I have been thinking a lot about the recent changes in our profession. When I studied at Macquarie University, our masters degree focused on; ‘prevention, diagnosis and management of hearing loss and associated communication difficulties in adults and children’. The degree was, in the respected words of Professor Catherine McMahon, (head of Audiology at Macquarie University) “rigorous and robust’. That was an understatement.😉 Catherine wrote an excellent article that appeared in ‘Nursing Review’ in 2017 addressing the ACCC report on the hearing industry and the recent commoditisation of hearing aids. In short, she notes:
“Hearing healthcare should not be in the consumer market. It should continue to reside in the healthcare arena, with more effective regulation over the industry. Maintaining beneficial communication across the lifespan should be a health priority, as good hearing is important for healthy aging and increases independence in our older population”
Permanent hearing loss is a lifespan hearing loss. Which is why I believe choosing your audiologist is an important decision. It’s a partnership. They will be taking care of you, getting to know you and your family, will understand your frustrations and rejoice in your success. I know both myself and my colleague were committed to our masters study, rigorous and robust as it was, because we wanted to make a difference in people’s lives. We wanted to participate in what we believed was a profession of value and care. Which is precisely why I started my clinic. It enables us to provide the type of client focused rehabilitation care that we know helps our clients achieve best outcomes and changes lives. We know this because our clients tell us so.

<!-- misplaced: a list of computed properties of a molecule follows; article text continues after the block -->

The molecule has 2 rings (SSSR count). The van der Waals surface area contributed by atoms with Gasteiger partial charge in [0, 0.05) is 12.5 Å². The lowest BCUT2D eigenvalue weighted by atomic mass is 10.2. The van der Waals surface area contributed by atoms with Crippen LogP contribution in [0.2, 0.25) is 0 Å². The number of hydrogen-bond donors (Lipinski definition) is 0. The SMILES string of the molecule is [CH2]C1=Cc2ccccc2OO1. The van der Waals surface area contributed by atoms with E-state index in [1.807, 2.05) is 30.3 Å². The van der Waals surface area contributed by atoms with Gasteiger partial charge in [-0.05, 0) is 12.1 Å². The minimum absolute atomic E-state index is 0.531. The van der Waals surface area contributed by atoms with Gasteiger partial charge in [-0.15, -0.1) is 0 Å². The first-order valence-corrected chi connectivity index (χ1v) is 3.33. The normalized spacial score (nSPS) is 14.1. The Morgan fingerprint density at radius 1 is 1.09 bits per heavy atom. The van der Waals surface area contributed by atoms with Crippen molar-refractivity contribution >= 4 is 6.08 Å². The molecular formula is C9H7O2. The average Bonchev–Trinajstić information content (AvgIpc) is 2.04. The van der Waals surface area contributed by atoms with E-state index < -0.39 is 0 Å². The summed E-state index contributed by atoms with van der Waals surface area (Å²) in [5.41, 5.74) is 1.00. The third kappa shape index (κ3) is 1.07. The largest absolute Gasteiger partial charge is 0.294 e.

This brings me to my point about hearing aids becoming a commodity purchase. I understand that you need to be educated on what technology is appropriate and of course price is part of the decision. I just want you to consider that it should not be the only factor when deciding who will be taking care of your hearing health across your lifespan. I agree with the informed voice of Prof. McMahon. She writes that “hearing devices only solve part of a client’s communication problems. Their audiologist also addresses the potential psychosocial impacts of hearing decline, which can affect social and family relationships as well as a change in the client’s identity”. It’s hard to put a price on the value of good rehabilitation and counselling but it’s worth considering.
Thanks for listening 🤔
Karen Greenhalgh (Director and Clinical Audiologist)